CAIRO — Haitham Nasser is very happy with his life in Lebanon. The 30-year-old has three children, a university degree in journalism and a comfortable home. But Nasser is every Israeli's nightmare: a man who wants nothing more than to strap explosives on his chest, slip into the Jewish state and blow himself up, taking with him as many of the enemy as possible.
Nasser's motivation is political, but his justification is religious. A devout Muslim, he believes that his sacrifice would be an act of martyrdom assuring automatic entry to heaven, and so he is frustrated that the military leaders of the radical Hezbollah militia have allowed him to fight but not become a bomber.
"I am ready now, tomorrow and every time because we have territory occupied by Israel," he said in a telephone interview arranged by Hezbollah. "We are believers, deep believers."
But even believers disagree on whether such acts lead to salvation or damnation. Although the concept of martyrdom is promoted by many religious and hard-line political leaders as they recruit bombers, two of the region's highest religious authorities have recently issued statements that question the legitimacy of the practice. One called it haram, or a sin, and the other said it is only permissible when aimed at combatants, not civilians.
"As for the method by which a person kills himself among the enemy . . . I do not know it to have justification in the Sharia," said the supreme religious leader of Saudi Arabia, Sheik Abdul Aziz bin Abdullah al Sheik, speaking of Islamic law. "I fear that it is considered suicide."
That fatwa, or religious edict, printed in a Saudi newspaper at the end of April, was followed a few weeks later by comments from one of the most influential doctrinal authorities in the Sunni Muslim world, Mohammed Sayed Tantawi.
"If a person blows himself up, as in operations that Palestinian youths carry out against those they are fighting, then he is a martyr," Tantawi said in comments published in Egypt's semiofficial newspaper, Al Ahram. "But if he explodes himself among babies or women or old people who are not fighting the war, then he is not considered a martyr."
The distinction is an especially emotional point for Muslims because their faith is unforgiving about suicide. Those who take their own lives are cast out from the religion, denied burial in a Muslim cemetery and condemned to eternal damnation.
"Do not kill yourselves, for Allah is compassionate toward you. Whoever does so, in transgression, and wrongfully, we shall roast in a fire," reads one verse in the Koran.
As a result, many have looked to the comments of one of Islam's most influential scholars, Sheik Yousef al Qaradawi, a moderate Egyptian cleric based in Qatar who upheld the practice.
"They are not suicide operations," the sheik told the Qatari newspaper Al Raya in April. "These are heroic martyrdom operations, and the heroes who carry them out don't embark on this action out of hopelessness and despair but are driven by an overwhelming desire to cast terror and fear into the hearts of the oppressors."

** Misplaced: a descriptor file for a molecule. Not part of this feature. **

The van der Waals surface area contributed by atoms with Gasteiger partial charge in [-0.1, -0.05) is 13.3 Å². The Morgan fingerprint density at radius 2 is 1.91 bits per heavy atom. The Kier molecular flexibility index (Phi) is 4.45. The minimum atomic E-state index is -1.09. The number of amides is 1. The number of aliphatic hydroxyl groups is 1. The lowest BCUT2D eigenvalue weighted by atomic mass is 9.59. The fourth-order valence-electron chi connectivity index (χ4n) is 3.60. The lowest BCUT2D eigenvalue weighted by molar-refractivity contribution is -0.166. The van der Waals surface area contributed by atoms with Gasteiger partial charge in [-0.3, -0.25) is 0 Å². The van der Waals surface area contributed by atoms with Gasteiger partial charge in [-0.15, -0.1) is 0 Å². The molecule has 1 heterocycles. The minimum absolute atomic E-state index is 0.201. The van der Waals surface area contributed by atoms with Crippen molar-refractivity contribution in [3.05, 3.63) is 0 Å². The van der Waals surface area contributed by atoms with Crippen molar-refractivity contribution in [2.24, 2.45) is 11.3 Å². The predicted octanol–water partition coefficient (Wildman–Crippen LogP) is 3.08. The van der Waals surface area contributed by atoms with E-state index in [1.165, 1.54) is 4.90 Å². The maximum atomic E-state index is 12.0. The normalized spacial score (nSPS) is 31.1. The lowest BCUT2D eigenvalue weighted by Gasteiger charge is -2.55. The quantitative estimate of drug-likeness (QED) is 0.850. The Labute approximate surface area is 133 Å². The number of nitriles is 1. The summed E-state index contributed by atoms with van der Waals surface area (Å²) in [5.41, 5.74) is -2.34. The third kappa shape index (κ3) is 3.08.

Like many religions, Islam has no one authoritative voice, so there is not one person or body to resolve the debate. Not only are there the two major branches, Sunni and Shiite, which split in the 7th century and differ in doctrine, religious law and theology, but each Muslim is theoretically free to follow his own sage.
As a result, there is a great deal of theological hairsplitting taking place, with proponents focusing on the motivation, and critics on the act itself.
In the middle is an Arab public that strongly supports the Palestinians in their fight with Israel and has generally come to accept the practice as necessary. But this support rests on a fragile foundation, leading proponents to lash out at anyone, even a respected religious leader, who takes an opposing view.
"What was said against the suicide operations was meant to undermine the anti-Israeli struggle," Hezbollah cleric Sheik Mohammed Hussein Fadlallah charged on the group's Web site shortly after Tantawi's statements were published. "It is the duty of all Muslims to engage in Islamic jihad [holy war] if it ensures the ultimate goal, which consists in inflicting losses on the enemy."
Yet even Hezbollah had to engage in a bit of theological sleight-of-hand on Tantawi's main point, which is not in dispute: that blowing up innocent civilians does not make one a martyr. To justify attacks like the bombing May 18 that left six dead outside a shopping center in the Israeli coastal city of Netanya, some clerics argue that all Israeli citizens--except, perhaps, children--are fair game because the Jewish state is in effect a military camp.
"If it were anywhere else but Israel, [Tantawi's] words would be fully implemented, but not in Israel, because its society is a military barrack," said Hezbollah cleric Sheik Afif Naboulsi.